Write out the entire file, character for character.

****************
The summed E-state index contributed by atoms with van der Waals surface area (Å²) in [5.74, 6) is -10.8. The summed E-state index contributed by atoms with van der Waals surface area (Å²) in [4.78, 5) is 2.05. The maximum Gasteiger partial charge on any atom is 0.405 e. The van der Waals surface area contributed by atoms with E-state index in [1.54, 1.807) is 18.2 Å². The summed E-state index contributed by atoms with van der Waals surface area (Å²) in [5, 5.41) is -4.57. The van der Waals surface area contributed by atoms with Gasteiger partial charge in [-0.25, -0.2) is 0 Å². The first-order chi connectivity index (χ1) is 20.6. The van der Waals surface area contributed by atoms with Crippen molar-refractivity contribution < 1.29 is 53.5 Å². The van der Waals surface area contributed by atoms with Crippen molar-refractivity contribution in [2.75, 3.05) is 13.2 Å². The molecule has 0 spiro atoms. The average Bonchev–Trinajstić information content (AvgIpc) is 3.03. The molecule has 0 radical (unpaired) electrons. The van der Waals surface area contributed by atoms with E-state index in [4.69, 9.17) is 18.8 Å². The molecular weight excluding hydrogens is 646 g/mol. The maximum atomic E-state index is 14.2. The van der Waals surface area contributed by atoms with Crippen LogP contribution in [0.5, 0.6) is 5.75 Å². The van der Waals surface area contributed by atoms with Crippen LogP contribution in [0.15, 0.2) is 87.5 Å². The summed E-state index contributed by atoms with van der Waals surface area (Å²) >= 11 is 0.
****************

The summed E-state index contributed by atoms with van der Waals surface area (Å²) in [5.74, 6) is -10.8. The summed E-state index contributed by atoms with van der Waals surface area (Å²) in [4.78, 5) is 2.05. The maximum Gasteiger partial charge on any atom is 0.405 e. The van der Waals surface area contributed by atoms with E-state index in [1.54, 1.807) is 18.2 Å². The summed E-state index contributed by atoms with van der Waals surface area (Å²) in [5, 5.41) is -4.57. The van der Waals surface area contributed by atoms with Gasteiger partial charge in [-0.25, -0.2) is 0 Å². The first-order chi connectivity index (χ1) is 20.6. The van der Waals surface area contributed by atoms with Crippen molar-refractivity contribution < 1.29 is 53.5 Å². The van der Waals surface area contributed by atoms with Crippen molar-refractivity contribution in [2.75, 3.05) is 13.2 Å². The molecule has 0 spiro atoms. The average Bonchev–Trinajstić information content (AvgIpc) is 3.03. The molecule has 0 radical (unpaired) electrons. The van der Waals surface area contributed by atoms with E-state index in [4.69, 9.17) is 18.8 Å². The molecular weight excluding hydrogens is 646 g/mol. The maximum atomic E-state index is 14.2. The van der Waals surface area contributed by atoms with Crippen LogP contribution in [0.5, 0.6) is 5.75 Å². The van der Waals surface area contributed by atoms with Crippen LogP contribution in [0.15, 0.2) is 87.5 Å². The summed E-state index contributed by atoms with van der Waals surface area (Å²) >= 11 is 0.